In a surprising and aggressive move last week, CU campus officials decided to close the entire college campus to visitors Friday in hopes to put an end to the popular annual gathering. In addition, officials also decided to completely close its Norlin Quad where the smoke-out is usually held each year.
The now famous Quadrangle will be off limits Friday to everyone, including students.
Students, faculty members and staff will still be permitted on the majority of the campus, although officials say “unauthorized non-affiliates” will not be allowed access to the grounds.
University Chancellor Philip P. DiStefano told the press
: “The gathering disrupts teaching and research right in the heart of the campus. Adding, “The size of the crowd has become unmanageable, and limits our faculty, staff and students from getting to class, entering buildings and doing their basic work. It needs to end.”
The annual pot-fest has drawn up to 15,000 people to the university in recent years enthusiastically partaking in the festivities and as Robert Lodding of Chicago put it at last year's event:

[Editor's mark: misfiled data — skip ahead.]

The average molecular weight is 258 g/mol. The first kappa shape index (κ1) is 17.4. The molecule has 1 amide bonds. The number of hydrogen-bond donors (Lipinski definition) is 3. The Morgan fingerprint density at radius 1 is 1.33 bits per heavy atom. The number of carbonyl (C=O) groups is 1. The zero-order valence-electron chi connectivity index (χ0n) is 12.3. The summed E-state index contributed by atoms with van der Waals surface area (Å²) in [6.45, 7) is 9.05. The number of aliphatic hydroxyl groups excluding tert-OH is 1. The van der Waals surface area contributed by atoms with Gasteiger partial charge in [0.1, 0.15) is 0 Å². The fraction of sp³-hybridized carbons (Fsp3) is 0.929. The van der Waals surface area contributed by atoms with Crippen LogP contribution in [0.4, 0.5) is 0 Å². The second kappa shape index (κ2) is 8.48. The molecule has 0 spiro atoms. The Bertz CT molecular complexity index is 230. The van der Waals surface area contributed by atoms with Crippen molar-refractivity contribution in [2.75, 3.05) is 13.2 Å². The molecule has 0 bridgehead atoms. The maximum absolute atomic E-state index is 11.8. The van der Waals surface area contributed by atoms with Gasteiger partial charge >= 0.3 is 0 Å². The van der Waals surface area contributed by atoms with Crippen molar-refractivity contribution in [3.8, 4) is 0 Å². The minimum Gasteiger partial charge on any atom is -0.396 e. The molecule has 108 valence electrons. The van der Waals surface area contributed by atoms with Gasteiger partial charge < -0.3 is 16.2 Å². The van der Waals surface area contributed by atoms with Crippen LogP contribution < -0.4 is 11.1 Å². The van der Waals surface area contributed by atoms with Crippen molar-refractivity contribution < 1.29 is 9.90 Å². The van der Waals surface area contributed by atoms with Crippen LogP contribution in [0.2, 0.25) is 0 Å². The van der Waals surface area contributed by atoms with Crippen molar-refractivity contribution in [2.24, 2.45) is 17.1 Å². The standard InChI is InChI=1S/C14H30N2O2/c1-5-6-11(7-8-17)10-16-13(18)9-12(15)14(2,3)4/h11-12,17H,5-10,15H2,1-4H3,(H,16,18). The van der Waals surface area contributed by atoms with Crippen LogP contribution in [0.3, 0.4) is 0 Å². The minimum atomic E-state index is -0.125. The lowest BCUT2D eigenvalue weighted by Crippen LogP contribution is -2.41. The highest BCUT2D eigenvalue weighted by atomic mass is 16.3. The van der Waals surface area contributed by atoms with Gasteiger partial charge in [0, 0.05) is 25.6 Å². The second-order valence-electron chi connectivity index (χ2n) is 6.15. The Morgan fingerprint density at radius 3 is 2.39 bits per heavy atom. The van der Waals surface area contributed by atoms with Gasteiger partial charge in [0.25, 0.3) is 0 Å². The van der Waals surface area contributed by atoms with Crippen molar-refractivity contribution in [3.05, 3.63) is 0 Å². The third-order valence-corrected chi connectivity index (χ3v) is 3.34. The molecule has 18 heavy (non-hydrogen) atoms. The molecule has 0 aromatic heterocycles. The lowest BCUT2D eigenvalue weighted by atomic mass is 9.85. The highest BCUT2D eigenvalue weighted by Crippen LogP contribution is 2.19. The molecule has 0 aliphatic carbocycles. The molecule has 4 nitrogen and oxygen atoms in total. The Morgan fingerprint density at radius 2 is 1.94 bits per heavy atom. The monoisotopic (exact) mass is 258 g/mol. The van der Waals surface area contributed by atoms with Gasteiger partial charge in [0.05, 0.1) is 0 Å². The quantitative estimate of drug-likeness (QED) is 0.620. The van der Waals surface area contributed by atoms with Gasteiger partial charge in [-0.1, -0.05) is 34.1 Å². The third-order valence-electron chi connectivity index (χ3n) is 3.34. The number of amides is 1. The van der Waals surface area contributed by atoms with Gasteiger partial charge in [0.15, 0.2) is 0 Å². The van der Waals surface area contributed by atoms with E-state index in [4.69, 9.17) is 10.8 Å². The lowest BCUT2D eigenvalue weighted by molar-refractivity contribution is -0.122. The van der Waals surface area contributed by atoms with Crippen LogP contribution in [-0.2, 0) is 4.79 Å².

"I am smoking weed like it's oxygen."
According to campus officials the ever-growing event costs the university more than $50,000 each year to cleanup and secure the grounds
The university's decision was backed-up Tuesday night when Boulder City Council adopted a resolution to support the closure of campus grounds, although, a few council members voiced some concern.
Councilwoman Suzanne Jones told The Daily Camera
, "Heavy-handed measures like closing the campus and issuing trespass tickets seem like a cure that might be worse than the disease." Jones ultimately voted for the resolution making the final tally 7-2 in favor to adopt.
The American Civil Liberties Union also voiced an opinion about the university's move to close the campus. ACLU Colorado legal director Mark Silverstein called the move
"wrongheaded" and a "misguided effort to thwart students' right of association and right to free expression." So far no word on if the organization has plans to challenge the school's action in court.
CU warns that those who choose to ignore the school's decision and sneak on to campus without the proper ID will be cited for trespassing and may face punishment of up to six months in jail and a $750 fine.